I came across this story on the Consumerist, a blog that gives wronged consumers a platform to air their grievances. It’s also the 38th most popular blog in the world. In short, the customer bought a bottle of Benetint for $28. The bottle’s cap broke and she had to throw the bottle away. She felt deeply enough about this failure to write Benefit cosmetics and in return got a “sorry” and a “please give us another chance” but no reimbursement. So she forwarded the correspondence to the Consumerist.
The post has probably been read by thousands and has generated (as of today) 28 comments, each with a few replies. Many of the commenters have vowed never to buy Benefit products again.
I think there are two social marketing mistakes that Benefit made in in handling this case, ignoring what I believe is a huge mistake in not overnighting a replacement product to her right away. If she felt strongly enough about the product’s failure to write a complaint, Benefit should have utilized that passion to promote a positive brand experience, not a negative one.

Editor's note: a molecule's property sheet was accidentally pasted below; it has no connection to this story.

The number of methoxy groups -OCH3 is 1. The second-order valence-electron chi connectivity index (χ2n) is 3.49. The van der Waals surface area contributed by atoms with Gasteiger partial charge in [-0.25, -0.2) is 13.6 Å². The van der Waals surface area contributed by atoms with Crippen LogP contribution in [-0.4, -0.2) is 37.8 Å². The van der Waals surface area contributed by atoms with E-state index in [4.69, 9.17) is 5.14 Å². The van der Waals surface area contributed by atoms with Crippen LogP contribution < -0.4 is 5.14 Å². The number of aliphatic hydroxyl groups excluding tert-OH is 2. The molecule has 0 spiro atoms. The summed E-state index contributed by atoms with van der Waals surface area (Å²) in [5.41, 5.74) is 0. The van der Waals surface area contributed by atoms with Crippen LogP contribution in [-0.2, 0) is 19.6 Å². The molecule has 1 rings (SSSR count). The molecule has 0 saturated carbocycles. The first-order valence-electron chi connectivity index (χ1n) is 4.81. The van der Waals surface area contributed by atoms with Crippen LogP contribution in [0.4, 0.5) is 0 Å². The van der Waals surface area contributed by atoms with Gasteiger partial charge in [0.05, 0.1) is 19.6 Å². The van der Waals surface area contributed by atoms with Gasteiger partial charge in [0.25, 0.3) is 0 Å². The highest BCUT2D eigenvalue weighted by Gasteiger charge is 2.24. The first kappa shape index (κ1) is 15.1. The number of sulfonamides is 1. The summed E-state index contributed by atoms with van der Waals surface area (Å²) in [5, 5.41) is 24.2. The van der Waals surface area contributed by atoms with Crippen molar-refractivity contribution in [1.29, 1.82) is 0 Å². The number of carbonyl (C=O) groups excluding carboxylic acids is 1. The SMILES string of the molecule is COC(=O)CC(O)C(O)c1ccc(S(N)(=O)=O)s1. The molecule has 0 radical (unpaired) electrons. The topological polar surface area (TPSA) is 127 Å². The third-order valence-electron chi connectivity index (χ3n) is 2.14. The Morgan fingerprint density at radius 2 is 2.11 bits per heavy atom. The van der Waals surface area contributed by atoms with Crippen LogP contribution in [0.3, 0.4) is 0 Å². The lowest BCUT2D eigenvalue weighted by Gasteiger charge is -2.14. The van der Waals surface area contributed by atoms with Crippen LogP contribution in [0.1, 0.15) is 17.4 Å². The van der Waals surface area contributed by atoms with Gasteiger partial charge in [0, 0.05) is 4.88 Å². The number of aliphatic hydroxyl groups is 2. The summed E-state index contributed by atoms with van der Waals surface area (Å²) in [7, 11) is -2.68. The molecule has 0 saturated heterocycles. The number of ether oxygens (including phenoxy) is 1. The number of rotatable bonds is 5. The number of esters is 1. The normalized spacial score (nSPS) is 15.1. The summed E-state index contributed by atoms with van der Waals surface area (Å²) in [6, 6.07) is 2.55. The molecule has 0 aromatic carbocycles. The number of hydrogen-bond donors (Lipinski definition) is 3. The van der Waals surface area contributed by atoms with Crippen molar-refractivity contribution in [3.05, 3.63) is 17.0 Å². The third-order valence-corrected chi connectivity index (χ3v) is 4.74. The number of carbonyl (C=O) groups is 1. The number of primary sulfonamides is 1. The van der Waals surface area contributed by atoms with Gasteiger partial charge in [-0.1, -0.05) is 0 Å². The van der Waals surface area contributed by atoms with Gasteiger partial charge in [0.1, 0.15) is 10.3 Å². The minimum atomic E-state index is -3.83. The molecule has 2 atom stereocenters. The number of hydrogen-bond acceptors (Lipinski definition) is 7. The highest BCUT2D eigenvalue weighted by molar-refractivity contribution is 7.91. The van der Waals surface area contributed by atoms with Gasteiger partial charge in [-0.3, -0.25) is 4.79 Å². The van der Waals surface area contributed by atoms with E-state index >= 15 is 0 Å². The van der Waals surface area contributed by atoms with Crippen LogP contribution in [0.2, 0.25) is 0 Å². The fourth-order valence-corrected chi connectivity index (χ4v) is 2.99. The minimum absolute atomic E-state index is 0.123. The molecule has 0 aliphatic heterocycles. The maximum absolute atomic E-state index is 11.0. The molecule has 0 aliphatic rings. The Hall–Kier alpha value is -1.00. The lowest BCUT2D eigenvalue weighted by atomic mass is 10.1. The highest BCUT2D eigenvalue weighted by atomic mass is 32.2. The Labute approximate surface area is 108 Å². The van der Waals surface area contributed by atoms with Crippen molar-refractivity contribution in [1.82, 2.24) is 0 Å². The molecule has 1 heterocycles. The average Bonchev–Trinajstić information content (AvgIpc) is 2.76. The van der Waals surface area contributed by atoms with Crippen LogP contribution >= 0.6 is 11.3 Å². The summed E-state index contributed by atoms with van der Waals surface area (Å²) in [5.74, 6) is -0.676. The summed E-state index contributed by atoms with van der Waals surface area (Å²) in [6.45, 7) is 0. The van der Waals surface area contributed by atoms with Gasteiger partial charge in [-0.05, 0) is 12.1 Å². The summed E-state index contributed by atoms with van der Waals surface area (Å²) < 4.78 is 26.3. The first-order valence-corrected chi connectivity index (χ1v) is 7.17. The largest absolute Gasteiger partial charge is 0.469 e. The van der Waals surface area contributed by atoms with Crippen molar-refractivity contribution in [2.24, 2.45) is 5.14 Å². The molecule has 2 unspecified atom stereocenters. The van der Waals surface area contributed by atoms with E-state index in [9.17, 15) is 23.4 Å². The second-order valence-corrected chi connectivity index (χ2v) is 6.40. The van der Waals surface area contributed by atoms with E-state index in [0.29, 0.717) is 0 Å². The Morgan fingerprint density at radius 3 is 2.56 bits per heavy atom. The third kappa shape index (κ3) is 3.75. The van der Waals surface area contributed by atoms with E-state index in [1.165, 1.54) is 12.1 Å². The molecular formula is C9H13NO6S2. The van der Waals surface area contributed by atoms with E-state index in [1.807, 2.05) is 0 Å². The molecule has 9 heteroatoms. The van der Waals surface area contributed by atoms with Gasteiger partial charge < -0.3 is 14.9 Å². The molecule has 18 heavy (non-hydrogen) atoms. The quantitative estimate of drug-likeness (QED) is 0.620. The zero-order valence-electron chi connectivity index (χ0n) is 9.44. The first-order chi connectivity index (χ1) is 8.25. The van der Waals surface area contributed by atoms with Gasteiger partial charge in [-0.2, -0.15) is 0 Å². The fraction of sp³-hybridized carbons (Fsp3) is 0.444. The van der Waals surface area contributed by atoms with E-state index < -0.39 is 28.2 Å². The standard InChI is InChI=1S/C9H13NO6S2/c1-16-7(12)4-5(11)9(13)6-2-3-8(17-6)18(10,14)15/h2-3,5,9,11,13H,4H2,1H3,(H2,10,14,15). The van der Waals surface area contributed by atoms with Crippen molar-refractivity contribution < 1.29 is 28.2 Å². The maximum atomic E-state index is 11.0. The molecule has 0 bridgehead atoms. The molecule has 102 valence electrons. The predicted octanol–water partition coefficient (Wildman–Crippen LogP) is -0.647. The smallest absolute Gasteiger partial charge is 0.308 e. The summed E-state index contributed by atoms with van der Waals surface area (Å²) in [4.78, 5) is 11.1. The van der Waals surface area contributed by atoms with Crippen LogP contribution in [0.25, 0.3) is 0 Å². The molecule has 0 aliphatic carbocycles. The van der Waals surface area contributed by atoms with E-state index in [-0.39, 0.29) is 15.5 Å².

The first “social faux pas” is that Benefit answered very flippantly in their reply and did not seem to take the customer’s complaints seriously. Having decided not to reimburse the customer, at least explain your position and treat the customer with respect. At least a third of all the replies to the blog post were appalled at Benefit’s choice of a farewell: “Laughter is the best cosmetic, so grin and wear it.” Emails are made to be forwarded, so assume you’re writing a press release and choose words carefully!!
The second very glaring omission is that Benefit is not part of this conversation. Benefit did not comment on the post and did not attempt to contact the customer. Companies need to realize that the conversation about their brand will take place regardless of whether they participate or not, whether they host it or not. Speak up!